Sunday, July 17, 2005

Mother Tells Plight of Self and Sandy

July 17, 1947
Los Angeles

On July 7, a pretty blonde woman came to the home of Mrs. Marie J. Crow, 344 W. 82nd Street, to inquire about the classified ad she’d posted, offering a room for a mother and a child. With her was a little girl, around 4 ½ years of age. Mrs. Crow explained that the room had been rented, but she agreed to care for and board the child for $15 a week.

The blonde eagerly accepted the offer. She introduced herself as Toni, and explained that she and her daughter Sandy had just come from Seattle, that she was a cocktail waitress, separated from her husband, and that she had sold her house to finance an operation for the child, who was born blind but could now see. And if Mrs. Crow would just keep an eye on Sandy, she’d just go down to the post office and get some money…

And of course that was the last Mrs. Crow saw of Sandy’s mother. After a week, she phoned police, and Sandy was taken to Juvenile Hall as an abandoned child. A story in the Times about the little girl’s plight quickly rousted the errant mother, Mrs. Iona (Toni) DuBose, 30. She told reporters that she was broke and had no friends in Los Angeles, that Sandy was hungry, and she couldn’t stand to see the child suffer.

She’d come to town looking for her estranged husband, a barman by the name of James (Slim) DuBose, in hopes that he would pony up some cash for Sandy’s eye treatments—astigmatism had made her blind from birth until an operation last fall. Since leaving Mrs. Crow’s house, Toni had found a bar girl’s gig at a cafĂ© on Main Street, and had rented a hotel room.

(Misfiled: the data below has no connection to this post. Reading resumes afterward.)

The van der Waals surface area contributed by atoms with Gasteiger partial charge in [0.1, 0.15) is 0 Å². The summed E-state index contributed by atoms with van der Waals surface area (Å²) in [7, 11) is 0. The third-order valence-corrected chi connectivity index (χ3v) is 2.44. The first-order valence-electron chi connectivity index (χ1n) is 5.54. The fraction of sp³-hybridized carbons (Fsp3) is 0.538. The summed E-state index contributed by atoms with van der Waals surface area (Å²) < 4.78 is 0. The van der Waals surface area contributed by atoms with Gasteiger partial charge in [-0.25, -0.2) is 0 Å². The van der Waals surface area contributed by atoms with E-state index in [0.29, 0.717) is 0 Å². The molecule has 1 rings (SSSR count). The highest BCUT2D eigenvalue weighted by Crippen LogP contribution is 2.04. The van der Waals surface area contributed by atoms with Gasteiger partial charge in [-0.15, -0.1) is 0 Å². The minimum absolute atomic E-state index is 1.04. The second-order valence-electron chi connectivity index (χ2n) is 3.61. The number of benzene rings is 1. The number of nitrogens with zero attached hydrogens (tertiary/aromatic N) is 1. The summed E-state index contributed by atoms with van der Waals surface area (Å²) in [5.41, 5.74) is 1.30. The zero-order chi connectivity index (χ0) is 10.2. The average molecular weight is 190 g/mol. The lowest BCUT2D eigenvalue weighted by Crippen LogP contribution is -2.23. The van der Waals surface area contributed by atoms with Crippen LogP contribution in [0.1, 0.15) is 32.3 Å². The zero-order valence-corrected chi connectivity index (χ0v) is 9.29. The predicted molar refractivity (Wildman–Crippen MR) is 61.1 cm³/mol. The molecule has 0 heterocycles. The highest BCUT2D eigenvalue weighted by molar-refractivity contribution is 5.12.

After interviewing the mother, Juvenile Officer Alice Owen said, “This woman needs help more than punishment,” and declined to file charges. The case is being turned over to County Probation for hearing and disposition.

Suggested reading: Desperate Journeys, Abandoned Souls : True Stories of Castaways and Other Survivors by Edward E. Leslie

1 comment:

Larry said...

By mid-July, Arnold Schoenberg was hard at work on a composition he had conceived several months earlier, when choreographer Corinne Chochem sent him details on a song for a potential commission.

Although the price was too high for Chochem, Schoenberg remained focused on the idea of a work of up to nine minutes for a speaker, orchestra and chorus, saying: “I plan to make it this scene—which you described—in the Warsaw ghetto, how the doomed Jews started singing before going to die.”

In early July, the Koussevitzky Music Foundation offered him a commission, which allowed him to complete the work. Writing his own text, he began:

“I cannot remember ev’rything
I must have been unconscious most of the time.
I remember only the grandiose moment
when they all started to sing as if prearranged,
the old prayer they had neglected for so many years
the forgotten creed!

“But I have no recollection how I got underground to live in the sewers of Warsaw for so long a time.”

Schoenberg finished his Op. 46, “Survivor From Warsaw,” in September 1947. According to a biography, at its premiere by the Albuquerque Civic Symphony in November 1948, “The work… was performed twice. After the first time the audience of 1,500 sat in astonished silence; after the second the applause was stormy.”

While the work remains one of Schoenberg’s most powerful, evocative works, “Survivor of Warsaw” was not mentioned in his Times obituary after he died July 14, 1951, at his home, 116 N. Rockingham Road in Brentwood (yes, just a few blocks from O.J. Simpson).

Shortly before the work’s premiere, he wrote of using “Shema Yisroel” at the end of the piece: “The miracle is, to me, that all these people who might have forgotten, for years, that they are Jews, suddenly facing death, remember who they are.”

Note: The Los Angeles Philharmonic first performed “Survivor From Warsaw” under Zubin Mehta on Nov. 7, 1968, with Edward G. Robinson as the speaker.

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